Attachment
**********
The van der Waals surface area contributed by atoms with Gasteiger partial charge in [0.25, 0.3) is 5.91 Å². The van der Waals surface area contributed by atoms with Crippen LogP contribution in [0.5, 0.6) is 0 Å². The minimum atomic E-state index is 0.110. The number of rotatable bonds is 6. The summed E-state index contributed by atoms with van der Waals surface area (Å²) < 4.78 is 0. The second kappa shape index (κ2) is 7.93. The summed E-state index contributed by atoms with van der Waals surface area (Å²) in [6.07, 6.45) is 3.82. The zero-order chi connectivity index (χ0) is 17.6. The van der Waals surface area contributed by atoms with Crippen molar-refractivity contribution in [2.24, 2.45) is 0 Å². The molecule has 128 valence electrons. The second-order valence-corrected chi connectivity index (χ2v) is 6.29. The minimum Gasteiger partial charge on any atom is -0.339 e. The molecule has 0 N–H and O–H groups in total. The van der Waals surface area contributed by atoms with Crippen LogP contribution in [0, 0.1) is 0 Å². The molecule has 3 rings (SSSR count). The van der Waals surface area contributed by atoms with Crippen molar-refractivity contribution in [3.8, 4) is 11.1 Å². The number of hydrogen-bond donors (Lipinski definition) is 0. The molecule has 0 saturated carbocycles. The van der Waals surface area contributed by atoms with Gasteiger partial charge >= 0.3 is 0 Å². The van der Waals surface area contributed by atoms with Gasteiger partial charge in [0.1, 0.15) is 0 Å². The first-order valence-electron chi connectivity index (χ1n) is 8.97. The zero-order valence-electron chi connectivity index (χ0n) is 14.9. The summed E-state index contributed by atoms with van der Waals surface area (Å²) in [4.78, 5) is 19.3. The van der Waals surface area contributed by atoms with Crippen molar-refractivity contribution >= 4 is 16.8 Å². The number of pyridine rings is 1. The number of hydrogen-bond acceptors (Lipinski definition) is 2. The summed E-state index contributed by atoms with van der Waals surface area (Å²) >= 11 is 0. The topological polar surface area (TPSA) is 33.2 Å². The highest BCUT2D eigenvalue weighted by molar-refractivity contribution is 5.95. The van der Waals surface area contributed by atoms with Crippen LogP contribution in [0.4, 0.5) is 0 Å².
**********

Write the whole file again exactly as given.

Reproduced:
The van der Waals surface area contributed by atoms with Gasteiger partial charge in [0.25, 0.3) is 5.91 Å². The van der Waals surface area contributed by atoms with Crippen LogP contribution in [0.5, 0.6) is 0 Å². The minimum atomic E-state index is 0.110. The number of rotatable bonds is 6. The summed E-state index contributed by atoms with van der Waals surface area (Å²) < 4.78 is 0. The second kappa shape index (κ2) is 7.93. The summed E-state index contributed by atoms with van der Waals surface area (Å²) in [6.07, 6.45) is 3.82. The zero-order chi connectivity index (χ0) is 17.6. The van der Waals surface area contributed by atoms with Crippen molar-refractivity contribution in [2.24, 2.45) is 0 Å². The molecule has 128 valence electrons. The second-order valence-corrected chi connectivity index (χ2v) is 6.29. The minimum Gasteiger partial charge on any atom is -0.339 e. The molecule has 0 N–H and O–H groups in total. The van der Waals surface area contributed by atoms with Crippen LogP contribution in [0, 0.1) is 0 Å². The molecule has 3 rings (SSSR count). The van der Waals surface area contributed by atoms with Crippen molar-refractivity contribution in [3.8, 4) is 11.1 Å². The number of hydrogen-bond donors (Lipinski definition) is 0. The molecule has 0 saturated carbocycles. The van der Waals surface area contributed by atoms with Gasteiger partial charge >= 0.3 is 0 Å². The van der Waals surface area contributed by atoms with Gasteiger partial charge in [0.1, 0.15) is 0 Å². The first-order valence-electron chi connectivity index (χ1n) is 8.97. The zero-order valence-electron chi connectivity index (χ0n) is 14.9. The summed E-state index contributed by atoms with van der Waals surface area (Å²) in [4.78, 5) is 19.3. The van der Waals surface area contributed by atoms with Crippen molar-refractivity contribution >= 4 is 16.8 Å². The number of pyridine rings is 1. The number of hydrogen-bond acceptors (Lipinski definition) is 2. The summed E-state index contributed by atoms with van der Waals surface area (Å²) >= 11 is 0. The topological polar surface area (TPSA) is 33.2 Å². The highest BCUT2D eigenvalue weighted by molar-refractivity contribution is 5.95. The van der Waals surface area contributed by atoms with Crippen LogP contribution in [0.4, 0.5) is 0 Å².